Amazon commits to reinvesting $4bn of projected second-quarter profit into coronavirus response

Online retail giant Amazon sees revenue surge, but profits drop during first quarter of 2020 following surge in reinvestment to ready its business for Covid-19-induced uptick in consumer demand for online orders

Amazon has notified shareholders that it will plough at least $4bn of its projected second-quarter profit into responding to the Covid-19 coronavirus pandemic, which includes investing in measures to protect and test staff for the virus.

The online retail giant’s CEO, Jeff Bezos, said Amazon would expect to make $4bn during the second quarter of 2020 under “normal circumstances”, but given all of the “uncertainty” going on in the world right now, it will reinvest that money in its coronavirus response.

“If you’re a shareowner in Amazon, you may want to take a seat, because we’re not thinking small. Under normal circumstances, in this coming Q2, we’d expect to make some $4bn or more in operating profit,” said Bezos. 

“But these aren’t normal circumstances. Instead, we expect to spend the entirety of that $4bn, and perhaps a bit more, on Covid-related expenses getting products to customers and keeping employees safe.

“This includes investments in personal protective equipment, enhanced cleaning of our facilities, less efficient process paths that better allow for effective social distancing, higher wages for hourly teams, and hundreds of millions to develop our own Covid-19 testing capabilities.”

The reinvestment pledge coincided with the release of the firm’s first-quarter financial results, with Bezos reflecting on the first quarter of 2020 as being “the hardest time” Amazon has ever faced, as it has sought to respond to uncharacteristic and unseasonal surges in consumer demand for online deliveries.

“There is a lot of uncertainty in the world right now, and the best investment we can make is in the safety and well-being of our hundreds of thousands of employees. I’m confident that our long-term-oriented shareowners will understand and embrace our approach, and that they would expect no less,” he added.

The company’s first-quarter results shed some light on the lengths the company has gone to in recent months to rapidly rejig its business in response to the pandemic, and the financial impact those efforts have had on its bottom line.

Amazon banked a revenue of $75.45bn during the second quarter, which is up 26% on the previous year, but profit was down 29% year-on-year (YoY) to $2.5bn, because many of the “essential items” it is seeing surging demand for are being essentially sold at cost price, according to the firm’s chief financial officer, Brian Olsavsky.

“While customer demand remains high, the incremental revenue we are seeing on many of the lower [average selling price] essential products is basically coming at cost,” he told analysts on a conference call about the results, transcribed by Seeking Alpha.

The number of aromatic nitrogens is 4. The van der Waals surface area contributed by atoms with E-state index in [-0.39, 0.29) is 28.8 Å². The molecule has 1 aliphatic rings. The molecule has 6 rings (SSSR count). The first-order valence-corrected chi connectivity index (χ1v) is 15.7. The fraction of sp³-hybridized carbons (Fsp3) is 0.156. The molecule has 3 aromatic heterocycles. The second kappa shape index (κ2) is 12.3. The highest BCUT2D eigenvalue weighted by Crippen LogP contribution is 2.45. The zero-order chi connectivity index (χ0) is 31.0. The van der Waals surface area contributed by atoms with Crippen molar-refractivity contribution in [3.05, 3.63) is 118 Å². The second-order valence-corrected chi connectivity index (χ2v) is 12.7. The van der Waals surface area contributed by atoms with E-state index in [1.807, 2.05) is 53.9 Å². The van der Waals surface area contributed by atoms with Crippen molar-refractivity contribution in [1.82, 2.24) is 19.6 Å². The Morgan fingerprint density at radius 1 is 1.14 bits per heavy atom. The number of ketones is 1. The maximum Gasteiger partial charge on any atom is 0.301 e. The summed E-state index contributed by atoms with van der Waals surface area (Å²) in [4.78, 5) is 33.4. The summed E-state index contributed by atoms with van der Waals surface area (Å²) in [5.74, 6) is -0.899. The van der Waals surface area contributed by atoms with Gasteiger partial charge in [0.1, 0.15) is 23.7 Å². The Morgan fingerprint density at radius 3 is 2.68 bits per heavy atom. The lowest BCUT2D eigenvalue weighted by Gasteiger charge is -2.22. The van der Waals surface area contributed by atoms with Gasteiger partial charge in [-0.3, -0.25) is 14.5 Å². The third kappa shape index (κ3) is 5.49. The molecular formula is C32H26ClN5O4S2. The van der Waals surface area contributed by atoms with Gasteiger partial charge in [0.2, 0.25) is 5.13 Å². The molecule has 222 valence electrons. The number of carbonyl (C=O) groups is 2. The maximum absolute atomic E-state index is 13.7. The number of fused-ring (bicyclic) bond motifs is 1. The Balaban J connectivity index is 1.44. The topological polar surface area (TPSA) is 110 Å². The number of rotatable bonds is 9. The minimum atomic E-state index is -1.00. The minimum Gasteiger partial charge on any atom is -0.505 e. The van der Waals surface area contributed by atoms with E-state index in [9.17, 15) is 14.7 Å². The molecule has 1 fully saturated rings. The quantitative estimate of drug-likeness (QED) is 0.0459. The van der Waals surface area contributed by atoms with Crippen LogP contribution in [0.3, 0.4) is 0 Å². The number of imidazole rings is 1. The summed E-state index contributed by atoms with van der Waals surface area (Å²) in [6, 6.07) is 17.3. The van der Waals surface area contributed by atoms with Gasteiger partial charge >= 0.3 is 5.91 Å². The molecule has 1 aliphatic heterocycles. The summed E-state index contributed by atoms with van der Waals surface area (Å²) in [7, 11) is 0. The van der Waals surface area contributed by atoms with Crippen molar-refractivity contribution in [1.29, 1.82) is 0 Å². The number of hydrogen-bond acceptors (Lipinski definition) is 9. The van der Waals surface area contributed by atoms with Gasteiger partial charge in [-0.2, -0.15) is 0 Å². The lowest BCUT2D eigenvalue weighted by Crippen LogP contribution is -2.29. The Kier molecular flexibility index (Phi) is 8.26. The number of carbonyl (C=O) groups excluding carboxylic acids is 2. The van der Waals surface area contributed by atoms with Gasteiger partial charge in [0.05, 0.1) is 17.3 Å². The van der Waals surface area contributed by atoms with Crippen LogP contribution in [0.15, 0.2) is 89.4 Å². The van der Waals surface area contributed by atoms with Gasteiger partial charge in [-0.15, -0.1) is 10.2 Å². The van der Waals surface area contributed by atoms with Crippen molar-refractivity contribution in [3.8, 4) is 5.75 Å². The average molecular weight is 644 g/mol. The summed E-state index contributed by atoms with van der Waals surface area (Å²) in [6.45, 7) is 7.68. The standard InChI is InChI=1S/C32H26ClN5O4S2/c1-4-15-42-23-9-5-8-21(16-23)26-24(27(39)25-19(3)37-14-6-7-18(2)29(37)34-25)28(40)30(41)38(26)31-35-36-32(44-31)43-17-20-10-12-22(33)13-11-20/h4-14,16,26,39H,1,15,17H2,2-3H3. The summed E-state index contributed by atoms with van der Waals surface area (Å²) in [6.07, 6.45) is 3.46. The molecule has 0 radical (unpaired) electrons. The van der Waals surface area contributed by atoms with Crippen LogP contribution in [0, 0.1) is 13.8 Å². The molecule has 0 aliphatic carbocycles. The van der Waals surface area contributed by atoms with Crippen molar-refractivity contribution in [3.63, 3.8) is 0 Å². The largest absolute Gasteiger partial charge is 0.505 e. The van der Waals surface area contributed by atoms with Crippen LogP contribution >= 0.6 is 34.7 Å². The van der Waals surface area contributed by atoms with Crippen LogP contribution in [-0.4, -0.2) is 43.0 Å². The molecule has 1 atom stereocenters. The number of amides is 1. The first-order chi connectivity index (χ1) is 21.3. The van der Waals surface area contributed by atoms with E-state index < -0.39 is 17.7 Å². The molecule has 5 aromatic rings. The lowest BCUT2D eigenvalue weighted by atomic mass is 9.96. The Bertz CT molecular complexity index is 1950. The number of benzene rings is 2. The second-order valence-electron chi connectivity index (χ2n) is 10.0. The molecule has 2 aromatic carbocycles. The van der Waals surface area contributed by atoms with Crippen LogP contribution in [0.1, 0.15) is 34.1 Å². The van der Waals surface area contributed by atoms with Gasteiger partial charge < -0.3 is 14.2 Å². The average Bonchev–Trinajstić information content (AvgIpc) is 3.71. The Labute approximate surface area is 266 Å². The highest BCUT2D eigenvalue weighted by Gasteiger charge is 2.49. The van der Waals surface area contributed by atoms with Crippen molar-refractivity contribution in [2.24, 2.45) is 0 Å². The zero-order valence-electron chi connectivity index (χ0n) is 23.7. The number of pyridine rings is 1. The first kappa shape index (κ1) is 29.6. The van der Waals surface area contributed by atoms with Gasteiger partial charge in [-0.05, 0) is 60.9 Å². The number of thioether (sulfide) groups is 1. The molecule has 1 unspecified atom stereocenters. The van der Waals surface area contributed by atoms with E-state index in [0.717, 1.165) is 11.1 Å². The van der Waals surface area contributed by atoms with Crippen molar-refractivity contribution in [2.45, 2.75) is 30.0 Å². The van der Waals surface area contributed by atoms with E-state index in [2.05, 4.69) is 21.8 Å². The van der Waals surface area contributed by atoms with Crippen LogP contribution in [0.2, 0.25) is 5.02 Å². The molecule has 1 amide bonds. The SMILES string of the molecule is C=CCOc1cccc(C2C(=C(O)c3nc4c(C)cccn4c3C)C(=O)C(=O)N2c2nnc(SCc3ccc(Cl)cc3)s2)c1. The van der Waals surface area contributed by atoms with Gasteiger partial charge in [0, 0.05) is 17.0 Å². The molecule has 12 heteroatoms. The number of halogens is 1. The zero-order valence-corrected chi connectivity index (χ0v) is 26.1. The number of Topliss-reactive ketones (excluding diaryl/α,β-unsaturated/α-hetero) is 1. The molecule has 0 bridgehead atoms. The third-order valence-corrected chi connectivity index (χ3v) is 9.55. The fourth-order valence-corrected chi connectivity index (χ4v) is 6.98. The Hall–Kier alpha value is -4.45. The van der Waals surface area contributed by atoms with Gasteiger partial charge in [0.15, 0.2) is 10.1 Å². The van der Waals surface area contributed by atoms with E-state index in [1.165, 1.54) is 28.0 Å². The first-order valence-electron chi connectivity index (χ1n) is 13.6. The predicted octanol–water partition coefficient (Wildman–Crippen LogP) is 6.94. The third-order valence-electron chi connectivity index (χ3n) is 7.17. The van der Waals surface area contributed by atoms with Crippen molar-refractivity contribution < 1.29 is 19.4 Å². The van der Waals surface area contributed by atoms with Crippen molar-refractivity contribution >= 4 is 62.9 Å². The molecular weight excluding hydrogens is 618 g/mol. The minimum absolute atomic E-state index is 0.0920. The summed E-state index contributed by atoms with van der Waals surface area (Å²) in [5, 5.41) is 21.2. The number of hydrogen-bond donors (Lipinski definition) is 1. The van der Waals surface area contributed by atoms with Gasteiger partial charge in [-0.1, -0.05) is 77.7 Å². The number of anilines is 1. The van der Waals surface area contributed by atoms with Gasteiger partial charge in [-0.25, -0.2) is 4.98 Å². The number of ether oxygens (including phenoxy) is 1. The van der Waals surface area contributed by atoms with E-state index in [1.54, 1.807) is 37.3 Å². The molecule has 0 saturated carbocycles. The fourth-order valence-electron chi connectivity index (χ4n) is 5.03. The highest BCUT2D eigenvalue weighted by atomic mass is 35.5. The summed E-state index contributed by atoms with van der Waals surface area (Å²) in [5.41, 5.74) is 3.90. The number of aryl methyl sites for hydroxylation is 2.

“We’ve invested more than $600m in Covid-related costs in Q1, and expect these costs could grow to $4bn or more in Q2. These include productivity headwinds in our facilities as we provide for social distancing and allow for the ramp up of new employees.

“Most of what we see are temporary costs in the scheme of things, but certainly very expensive temporary costs. And also ones that we’re not sure how long they’ll last.”

The company has, during the quarter, reduced costs in other areas in-house to make up for this, namely travel, entertainment and meeting expenditures. It has also sought to dampen demand for non-essential items by cutting its marketing investments, he added.

Olsavsky said the company estimates the in-house development of its Covid-19 tests will cost around $300m in quarter two, but that is a necessary cost as testing is not “readily available” on the scale it needs to protect its workforce.

Once that is addressed, he said there is potential scope, if the firm has excess capacity, to open up access to those tests beyond Amazon’s own workforce.

The quarter also included a notable achievement by its cloud arm, Amazon Web Services (AWS), in that it posted a first-quarter revenue in excess of $10bn for the first time in its history.

AWS first-quarter revenue hit $10.22bn, which is up 33% on the same period last year, although how much of this was down to enterprises speeding up their cloud migration efforts in response to Covid-19 is unclear.

When asked about this on the call, Olsavsky said the continued revenue growth trajectory that AWS is on is being driven by a lot of the same trends as in the pre-Covid-19 world.

“Our backlog of future contracts continues to build, and I still think the basic value proposition of AWS that we’ve always pointed to, things like having the most functionality, largest vibrant community of customers and partners having really proven operational and security experience,” he said.

“And building what customers need in the areas of machine learning and artificial intelligence, and other really key areas, has not been impeded by this Covid crisis yet.”

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